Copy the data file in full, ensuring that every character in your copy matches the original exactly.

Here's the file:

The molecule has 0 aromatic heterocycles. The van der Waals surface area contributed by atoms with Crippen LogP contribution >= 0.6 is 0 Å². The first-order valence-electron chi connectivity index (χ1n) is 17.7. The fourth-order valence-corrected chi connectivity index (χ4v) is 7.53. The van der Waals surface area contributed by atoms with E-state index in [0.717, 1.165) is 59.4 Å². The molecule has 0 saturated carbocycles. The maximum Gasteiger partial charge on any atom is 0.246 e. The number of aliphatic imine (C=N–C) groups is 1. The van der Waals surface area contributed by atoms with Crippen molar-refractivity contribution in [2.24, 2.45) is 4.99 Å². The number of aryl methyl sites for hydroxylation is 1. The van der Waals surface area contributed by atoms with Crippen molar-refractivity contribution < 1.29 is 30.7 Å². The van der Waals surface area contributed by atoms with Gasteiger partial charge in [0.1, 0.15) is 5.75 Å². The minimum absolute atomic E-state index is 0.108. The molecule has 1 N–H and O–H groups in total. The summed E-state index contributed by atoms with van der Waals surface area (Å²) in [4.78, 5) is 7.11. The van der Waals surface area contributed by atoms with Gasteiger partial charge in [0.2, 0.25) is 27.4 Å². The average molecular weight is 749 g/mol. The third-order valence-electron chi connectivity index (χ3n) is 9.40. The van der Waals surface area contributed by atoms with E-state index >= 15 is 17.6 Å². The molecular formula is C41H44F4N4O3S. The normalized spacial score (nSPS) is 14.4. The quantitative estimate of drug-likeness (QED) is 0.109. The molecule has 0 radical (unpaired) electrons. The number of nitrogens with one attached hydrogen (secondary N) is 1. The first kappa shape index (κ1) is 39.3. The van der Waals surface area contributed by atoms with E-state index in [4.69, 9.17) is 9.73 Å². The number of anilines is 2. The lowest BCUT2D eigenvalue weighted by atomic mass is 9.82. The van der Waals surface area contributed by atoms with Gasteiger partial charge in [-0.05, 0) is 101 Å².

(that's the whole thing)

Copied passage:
The molecule has 0 aromatic heterocycles. The van der Waals surface area contributed by atoms with Crippen LogP contribution >= 0.6 is 0 Å². The first-order valence-electron chi connectivity index (χ1n) is 17.7. The fourth-order valence-corrected chi connectivity index (χ4v) is 7.53. The van der Waals surface area contributed by atoms with E-state index in [0.717, 1.165) is 59.4 Å². The molecule has 0 saturated carbocycles. The maximum Gasteiger partial charge on any atom is 0.246 e. The number of aliphatic imine (C=N–C) groups is 1. The van der Waals surface area contributed by atoms with Crippen molar-refractivity contribution in [2.24, 2.45) is 4.99 Å². The number of aryl methyl sites for hydroxylation is 1. The van der Waals surface area contributed by atoms with Crippen molar-refractivity contribution < 1.29 is 30.7 Å². The van der Waals surface area contributed by atoms with Gasteiger partial charge in [0.1, 0.15) is 5.75 Å². The minimum absolute atomic E-state index is 0.108. The molecule has 1 N–H and O–H groups in total. The summed E-state index contributed by atoms with van der Waals surface area (Å²) in [4.78, 5) is 7.11. The van der Waals surface area contributed by atoms with Gasteiger partial charge in [0.2, 0.25) is 27.4 Å². The average molecular weight is 749 g/mol. The third-order valence-electron chi connectivity index (χ3n) is 9.40. The van der Waals surface area contributed by atoms with E-state index >= 15 is 17.6 Å². The molecular formula is C41H44F4N4O3S. The normalized spacial score (nSPS) is 14.4. The quantitative estimate of drug-likeness (QED) is 0.109. The molecule has 0 radical (unpaired) electrons. The number of nitrogens with one attached hydrogen (secondary N) is 1. The first kappa shape index (κ1) is 39.3. The van der Waals surface area contributed by atoms with E-state index in [4.69, 9.17) is 9.73 Å². The number of anilines is 2. The lowest BCUT2D eigenvalue weighted by atomic mass is 9.82. The van der Waals surface area contributed by atoms with Gasteiger partial charge in [-0.05, 0) is 101 Å².